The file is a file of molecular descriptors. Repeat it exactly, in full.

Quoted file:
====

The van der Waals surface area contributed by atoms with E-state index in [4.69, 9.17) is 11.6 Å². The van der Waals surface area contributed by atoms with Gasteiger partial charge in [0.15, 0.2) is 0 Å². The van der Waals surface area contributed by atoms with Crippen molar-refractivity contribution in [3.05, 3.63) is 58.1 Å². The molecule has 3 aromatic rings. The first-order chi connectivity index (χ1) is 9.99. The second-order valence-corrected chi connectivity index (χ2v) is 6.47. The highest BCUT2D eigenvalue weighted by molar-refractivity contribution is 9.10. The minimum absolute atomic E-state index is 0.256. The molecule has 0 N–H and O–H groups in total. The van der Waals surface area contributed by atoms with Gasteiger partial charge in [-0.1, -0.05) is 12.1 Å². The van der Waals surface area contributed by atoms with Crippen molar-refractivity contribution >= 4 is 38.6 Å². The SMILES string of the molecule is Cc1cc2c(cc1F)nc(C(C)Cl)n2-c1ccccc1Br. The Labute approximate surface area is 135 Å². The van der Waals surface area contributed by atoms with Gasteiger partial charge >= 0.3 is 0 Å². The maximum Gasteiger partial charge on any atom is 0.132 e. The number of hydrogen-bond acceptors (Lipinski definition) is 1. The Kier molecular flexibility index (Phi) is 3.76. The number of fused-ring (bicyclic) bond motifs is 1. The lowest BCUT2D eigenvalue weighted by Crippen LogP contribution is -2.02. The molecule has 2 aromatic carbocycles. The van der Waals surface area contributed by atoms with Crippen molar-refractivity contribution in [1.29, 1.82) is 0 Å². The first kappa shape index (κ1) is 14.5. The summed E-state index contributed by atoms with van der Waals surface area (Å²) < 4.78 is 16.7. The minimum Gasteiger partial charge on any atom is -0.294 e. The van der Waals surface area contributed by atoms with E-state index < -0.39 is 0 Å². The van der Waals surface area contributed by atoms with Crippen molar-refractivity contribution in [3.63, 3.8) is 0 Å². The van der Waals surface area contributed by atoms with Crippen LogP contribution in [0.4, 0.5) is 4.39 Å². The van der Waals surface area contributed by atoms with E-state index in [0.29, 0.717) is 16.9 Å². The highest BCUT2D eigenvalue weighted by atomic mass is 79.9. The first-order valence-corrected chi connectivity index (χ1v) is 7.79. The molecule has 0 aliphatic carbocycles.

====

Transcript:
The van der Waals surface area contributed by atoms with E-state index in [4.69, 9.17) is 11.6 Å². The van der Waals surface area contributed by atoms with Gasteiger partial charge in [0.15, 0.2) is 0 Å². The van der Waals surface area contributed by atoms with Crippen molar-refractivity contribution in [3.05, 3.63) is 58.1 Å². The molecule has 3 aromatic rings. The first-order chi connectivity index (χ1) is 9.99. The second-order valence-corrected chi connectivity index (χ2v) is 6.47. The highest BCUT2D eigenvalue weighted by molar-refractivity contribution is 9.10. The minimum absolute atomic E-state index is 0.256. The molecule has 0 N–H and O–H groups in total. The van der Waals surface area contributed by atoms with Gasteiger partial charge in [-0.1, -0.05) is 12.1 Å². The van der Waals surface area contributed by atoms with Crippen molar-refractivity contribution >= 4 is 38.6 Å². The SMILES string of the molecule is Cc1cc2c(cc1F)nc(C(C)Cl)n2-c1ccccc1Br. The Labute approximate surface area is 135 Å². The van der Waals surface area contributed by atoms with Gasteiger partial charge >= 0.3 is 0 Å². The maximum Gasteiger partial charge on any atom is 0.132 e. The number of hydrogen-bond acceptors (Lipinski definition) is 1. The Kier molecular flexibility index (Phi) is 3.76. The number of fused-ring (bicyclic) bond motifs is 1. The lowest BCUT2D eigenvalue weighted by Crippen LogP contribution is -2.02. The molecule has 2 aromatic carbocycles. The van der Waals surface area contributed by atoms with Crippen molar-refractivity contribution in [1.29, 1.82) is 0 Å². The first kappa shape index (κ1) is 14.5. The summed E-state index contributed by atoms with van der Waals surface area (Å²) < 4.78 is 16.7. The minimum Gasteiger partial charge on any atom is -0.294 e. The van der Waals surface area contributed by atoms with E-state index < -0.39 is 0 Å². The van der Waals surface area contributed by atoms with Crippen molar-refractivity contribution in [3.63, 3.8) is 0 Å². The van der Waals surface area contributed by atoms with Crippen LogP contribution in [0.4, 0.5) is 4.39 Å². The van der Waals surface area contributed by atoms with E-state index in [0.29, 0.717) is 16.9 Å². The highest BCUT2D eigenvalue weighted by atomic mass is 79.9. The first-order valence-corrected chi connectivity index (χ1v) is 7.79. The molecule has 0 aliphatic carbocycles.